Lawyer who helped an exoneree blow through $750K faces ethics complaints
Patrick Megaro, an attorney, outside the federal courthouse in Raleigh, North Carolina, after a 2017 hearing about his legal fees for representing Leon Brown and Henry McCollum./Travis Dove for The Marshall Project.
The North Carolina State Bar is investigating a Florida lawyer for his treatment of two mentally disabled clients who spent 31 years in prison before being declared innocent.
Henry McCollum and his half-brother, Leon Brown, were exonerated in 2014 after serving decades in prison for the notorious rape and murder of an 11-year-old girl. They received $750,000 each from the state in compensation.
After they were freed, lawyer Patrick Megaro pocketed a third of each award despite having done virtually no work on the exonerations or pardons the men received in 2015. He approved loans at 42 percent interest for the brothers and a $20,000 payment to two women, self-described advocates for the brothers who brought Megaro the case.
McCollum went broke and began borrowing more money at 39 percent with the lawyer’s approval.
The Marshall Project detailed the brothers’ plight in a story in the New York Times.
McCollum’s court-appointed guardian removed Megaro from the case in mid-April. High-powered Washington, D.C., law firm Hogan Lovells, where U.S. Supreme Court Chief Justice John G. Roberts once practiced, now will be representing him for free in his lawsuits against the police agencies who allegedly wronged him.
“We are honored to be representing Henry in this important case,” said Cate Stetson, a partner in the firm. “We hope to bring him some measure of justice for the wrongs he’s suffered.”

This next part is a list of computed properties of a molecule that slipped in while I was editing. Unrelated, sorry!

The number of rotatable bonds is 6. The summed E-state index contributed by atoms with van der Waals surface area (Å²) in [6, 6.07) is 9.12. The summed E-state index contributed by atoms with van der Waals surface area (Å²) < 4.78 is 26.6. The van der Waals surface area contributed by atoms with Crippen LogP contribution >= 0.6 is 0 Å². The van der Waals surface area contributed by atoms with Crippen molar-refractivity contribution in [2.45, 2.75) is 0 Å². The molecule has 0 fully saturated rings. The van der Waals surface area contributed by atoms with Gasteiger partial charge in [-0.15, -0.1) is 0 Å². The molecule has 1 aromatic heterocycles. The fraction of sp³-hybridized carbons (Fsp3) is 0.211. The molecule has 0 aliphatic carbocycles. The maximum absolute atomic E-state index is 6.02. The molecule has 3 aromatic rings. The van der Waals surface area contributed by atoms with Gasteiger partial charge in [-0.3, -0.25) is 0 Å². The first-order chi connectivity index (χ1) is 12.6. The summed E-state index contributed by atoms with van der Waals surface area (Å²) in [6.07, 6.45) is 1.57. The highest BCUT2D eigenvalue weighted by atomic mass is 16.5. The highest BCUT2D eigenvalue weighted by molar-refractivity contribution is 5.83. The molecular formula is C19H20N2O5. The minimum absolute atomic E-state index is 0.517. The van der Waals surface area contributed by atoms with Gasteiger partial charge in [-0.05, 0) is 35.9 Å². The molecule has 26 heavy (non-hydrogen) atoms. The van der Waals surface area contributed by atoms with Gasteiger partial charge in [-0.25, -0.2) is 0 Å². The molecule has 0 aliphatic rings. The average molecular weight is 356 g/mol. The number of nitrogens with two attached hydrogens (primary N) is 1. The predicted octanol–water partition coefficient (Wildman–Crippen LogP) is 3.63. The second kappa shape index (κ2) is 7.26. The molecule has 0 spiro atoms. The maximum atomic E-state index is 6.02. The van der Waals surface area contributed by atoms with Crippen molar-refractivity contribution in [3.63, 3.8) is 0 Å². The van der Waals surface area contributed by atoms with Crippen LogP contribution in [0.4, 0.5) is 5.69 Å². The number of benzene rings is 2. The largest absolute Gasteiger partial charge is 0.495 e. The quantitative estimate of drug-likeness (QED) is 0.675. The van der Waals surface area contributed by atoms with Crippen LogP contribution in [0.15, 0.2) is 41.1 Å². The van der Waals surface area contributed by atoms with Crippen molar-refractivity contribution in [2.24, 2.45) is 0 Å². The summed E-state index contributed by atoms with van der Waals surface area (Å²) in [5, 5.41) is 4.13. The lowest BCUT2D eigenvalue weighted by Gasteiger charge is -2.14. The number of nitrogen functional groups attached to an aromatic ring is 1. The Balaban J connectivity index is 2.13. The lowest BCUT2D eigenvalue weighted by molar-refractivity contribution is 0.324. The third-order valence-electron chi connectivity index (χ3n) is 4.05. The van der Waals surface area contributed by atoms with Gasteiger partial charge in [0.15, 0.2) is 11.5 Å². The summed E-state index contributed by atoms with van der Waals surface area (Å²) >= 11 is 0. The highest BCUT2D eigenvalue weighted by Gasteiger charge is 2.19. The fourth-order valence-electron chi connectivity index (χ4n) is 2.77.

Megaro did not respond to requests for comment. He is still representing Brown, McCollum’s half-brother. Duane Gilliam, a Fayetteville, North Carolina, lawyer who is Brown’s legal guardian, did not return phone calls inquiring about Megaro’s status.
The state bar is looking into at least two complaints against Megaro in connection with the McCollum case, said lawyer Ken Rose, who represented McCollum for 20 years when he was on death row. Rose said he filed a complaint earlier this year and was told the bar was already probing the Florida lawyer.
The president of North Carolina Advocates for Justice, an association of criminal defense and plaintiff lawyers, also asked the bar to investigate. This is not Megaro’s first run-in with the bar, which reprimanded him in 2015 for making false and misleading statements about legal services provided through an out-of-state law firm not licensed in North Carolina.
The bar also has a third case pending: An Alamance County woman filed a complaint saying Megaro did nothing after she paid him thousand of dollars to appeal her divorce case. The judge dismissed the appeal after ruling that Megaro “blatantly disregarded” court rules.
This article was originally published by The Marshall Project, a nonprofit news organization covering the U.S. criminal justice system. Sign up for their newsletter, or follow The Marshall Project on Facebook or Twitter.
Updates sixth paragraph at 2:17 p.m. to show when Megaro was removed from the case.